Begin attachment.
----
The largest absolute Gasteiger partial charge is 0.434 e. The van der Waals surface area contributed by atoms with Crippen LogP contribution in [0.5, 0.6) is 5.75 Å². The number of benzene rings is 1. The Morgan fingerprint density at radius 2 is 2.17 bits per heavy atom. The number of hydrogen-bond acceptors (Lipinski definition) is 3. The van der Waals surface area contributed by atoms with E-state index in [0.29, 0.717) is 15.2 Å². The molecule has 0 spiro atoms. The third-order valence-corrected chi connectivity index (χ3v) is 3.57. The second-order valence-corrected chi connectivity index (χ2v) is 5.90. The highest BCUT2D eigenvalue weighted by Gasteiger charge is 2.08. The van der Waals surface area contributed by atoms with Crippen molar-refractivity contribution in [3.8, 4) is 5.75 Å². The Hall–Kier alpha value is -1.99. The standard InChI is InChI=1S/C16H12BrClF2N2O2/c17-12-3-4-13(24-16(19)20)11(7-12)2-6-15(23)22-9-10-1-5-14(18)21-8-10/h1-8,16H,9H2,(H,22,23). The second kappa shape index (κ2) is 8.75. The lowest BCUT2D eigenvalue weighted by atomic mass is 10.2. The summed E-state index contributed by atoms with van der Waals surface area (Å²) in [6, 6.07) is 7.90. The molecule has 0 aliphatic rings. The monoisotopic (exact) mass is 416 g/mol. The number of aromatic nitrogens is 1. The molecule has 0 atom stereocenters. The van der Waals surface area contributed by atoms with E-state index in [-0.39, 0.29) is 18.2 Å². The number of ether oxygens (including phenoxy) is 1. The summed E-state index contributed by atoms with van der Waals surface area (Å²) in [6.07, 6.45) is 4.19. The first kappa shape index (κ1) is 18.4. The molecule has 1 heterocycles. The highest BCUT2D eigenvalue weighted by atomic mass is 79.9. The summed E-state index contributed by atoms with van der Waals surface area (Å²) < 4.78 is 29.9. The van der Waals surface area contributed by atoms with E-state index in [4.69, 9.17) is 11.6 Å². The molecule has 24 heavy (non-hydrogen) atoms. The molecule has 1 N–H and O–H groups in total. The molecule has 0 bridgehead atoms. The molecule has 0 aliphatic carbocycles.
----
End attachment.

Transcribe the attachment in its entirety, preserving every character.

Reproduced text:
The largest absolute Gasteiger partial charge is 0.434 e. The van der Waals surface area contributed by atoms with Crippen LogP contribution in [0.5, 0.6) is 5.75 Å². The number of benzene rings is 1. The Morgan fingerprint density at radius 2 is 2.17 bits per heavy atom. The number of hydrogen-bond acceptors (Lipinski definition) is 3. The van der Waals surface area contributed by atoms with E-state index in [0.29, 0.717) is 15.2 Å². The molecule has 0 spiro atoms. The third-order valence-corrected chi connectivity index (χ3v) is 3.57. The second-order valence-corrected chi connectivity index (χ2v) is 5.90. The highest BCUT2D eigenvalue weighted by Gasteiger charge is 2.08. The van der Waals surface area contributed by atoms with Crippen molar-refractivity contribution in [3.8, 4) is 5.75 Å². The Hall–Kier alpha value is -1.99. The standard InChI is InChI=1S/C16H12BrClF2N2O2/c17-12-3-4-13(24-16(19)20)11(7-12)2-6-15(23)22-9-10-1-5-14(18)21-8-10/h1-8,16H,9H2,(H,22,23). The second kappa shape index (κ2) is 8.75. The lowest BCUT2D eigenvalue weighted by atomic mass is 10.2. The summed E-state index contributed by atoms with van der Waals surface area (Å²) in [6, 6.07) is 7.90. The molecule has 0 aliphatic rings. The monoisotopic (exact) mass is 416 g/mol. The number of aromatic nitrogens is 1. The molecule has 0 atom stereocenters. The van der Waals surface area contributed by atoms with E-state index in [-0.39, 0.29) is 18.2 Å². The number of ether oxygens (including phenoxy) is 1. The summed E-state index contributed by atoms with van der Waals surface area (Å²) in [6.07, 6.45) is 4.19. The first kappa shape index (κ1) is 18.4. The molecule has 1 heterocycles. The highest BCUT2D eigenvalue weighted by atomic mass is 79.9. The summed E-state index contributed by atoms with van der Waals surface area (Å²) < 4.78 is 29.9. The van der Waals surface area contributed by atoms with E-state index in [4.69, 9.17) is 11.6 Å². The molecule has 24 heavy (non-hydrogen) atoms. The molecule has 1 N–H and O–H groups in total. The molecule has 0 bridgehead atoms. The molecule has 0 aliphatic carbocycles.